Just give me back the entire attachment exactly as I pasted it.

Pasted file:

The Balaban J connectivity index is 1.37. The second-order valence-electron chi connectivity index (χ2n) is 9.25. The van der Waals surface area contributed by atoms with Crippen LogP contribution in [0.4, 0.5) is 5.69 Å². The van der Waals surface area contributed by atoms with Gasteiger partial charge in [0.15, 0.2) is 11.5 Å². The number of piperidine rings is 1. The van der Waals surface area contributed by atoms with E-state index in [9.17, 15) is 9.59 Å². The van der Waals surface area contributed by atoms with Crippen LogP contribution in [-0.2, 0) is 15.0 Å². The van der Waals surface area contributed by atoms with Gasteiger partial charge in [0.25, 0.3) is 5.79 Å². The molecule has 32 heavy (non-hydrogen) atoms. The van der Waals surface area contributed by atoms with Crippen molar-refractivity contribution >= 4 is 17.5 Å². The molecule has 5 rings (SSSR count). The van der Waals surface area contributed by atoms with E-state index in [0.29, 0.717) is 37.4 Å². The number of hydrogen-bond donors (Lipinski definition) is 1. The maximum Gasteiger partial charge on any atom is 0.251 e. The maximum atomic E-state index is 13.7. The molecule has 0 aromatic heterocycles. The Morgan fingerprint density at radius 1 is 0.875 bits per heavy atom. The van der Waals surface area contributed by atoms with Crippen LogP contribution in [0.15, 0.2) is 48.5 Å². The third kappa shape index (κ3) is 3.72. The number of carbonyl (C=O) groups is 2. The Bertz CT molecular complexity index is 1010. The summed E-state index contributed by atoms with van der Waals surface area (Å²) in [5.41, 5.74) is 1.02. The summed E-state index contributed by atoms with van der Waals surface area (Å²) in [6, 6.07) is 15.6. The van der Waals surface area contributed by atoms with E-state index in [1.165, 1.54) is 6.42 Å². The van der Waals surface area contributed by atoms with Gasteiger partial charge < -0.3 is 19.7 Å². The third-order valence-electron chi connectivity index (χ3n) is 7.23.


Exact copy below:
The Balaban J connectivity index is 1.37. The second-order valence-electron chi connectivity index (χ2n) is 9.25. The van der Waals surface area contributed by atoms with Crippen LogP contribution in [0.4, 0.5) is 5.69 Å². The van der Waals surface area contributed by atoms with Gasteiger partial charge in [0.15, 0.2) is 11.5 Å². The number of piperidine rings is 1. The van der Waals surface area contributed by atoms with E-state index in [9.17, 15) is 9.59 Å². The van der Waals surface area contributed by atoms with Crippen LogP contribution in [-0.2, 0) is 15.0 Å². The van der Waals surface area contributed by atoms with Gasteiger partial charge in [0.25, 0.3) is 5.79 Å². The molecule has 32 heavy (non-hydrogen) atoms. The van der Waals surface area contributed by atoms with Crippen molar-refractivity contribution >= 4 is 17.5 Å². The molecule has 5 rings (SSSR count). The van der Waals surface area contributed by atoms with E-state index in [0.29, 0.717) is 37.4 Å². The number of hydrogen-bond donors (Lipinski definition) is 1. The maximum Gasteiger partial charge on any atom is 0.251 e. The maximum atomic E-state index is 13.7. The molecule has 0 aromatic heterocycles. The Morgan fingerprint density at radius 1 is 0.875 bits per heavy atom. The van der Waals surface area contributed by atoms with Crippen LogP contribution in [0.15, 0.2) is 48.5 Å². The third kappa shape index (κ3) is 3.72. The number of carbonyl (C=O) groups is 2. The Bertz CT molecular complexity index is 1010. The summed E-state index contributed by atoms with van der Waals surface area (Å²) in [5.41, 5.74) is 1.02. The summed E-state index contributed by atoms with van der Waals surface area (Å²) in [6, 6.07) is 15.6. The van der Waals surface area contributed by atoms with E-state index in [1.165, 1.54) is 6.42 Å². The van der Waals surface area contributed by atoms with Gasteiger partial charge < -0.3 is 19.7 Å². The third-order valence-electron chi connectivity index (χ3n) is 7.23.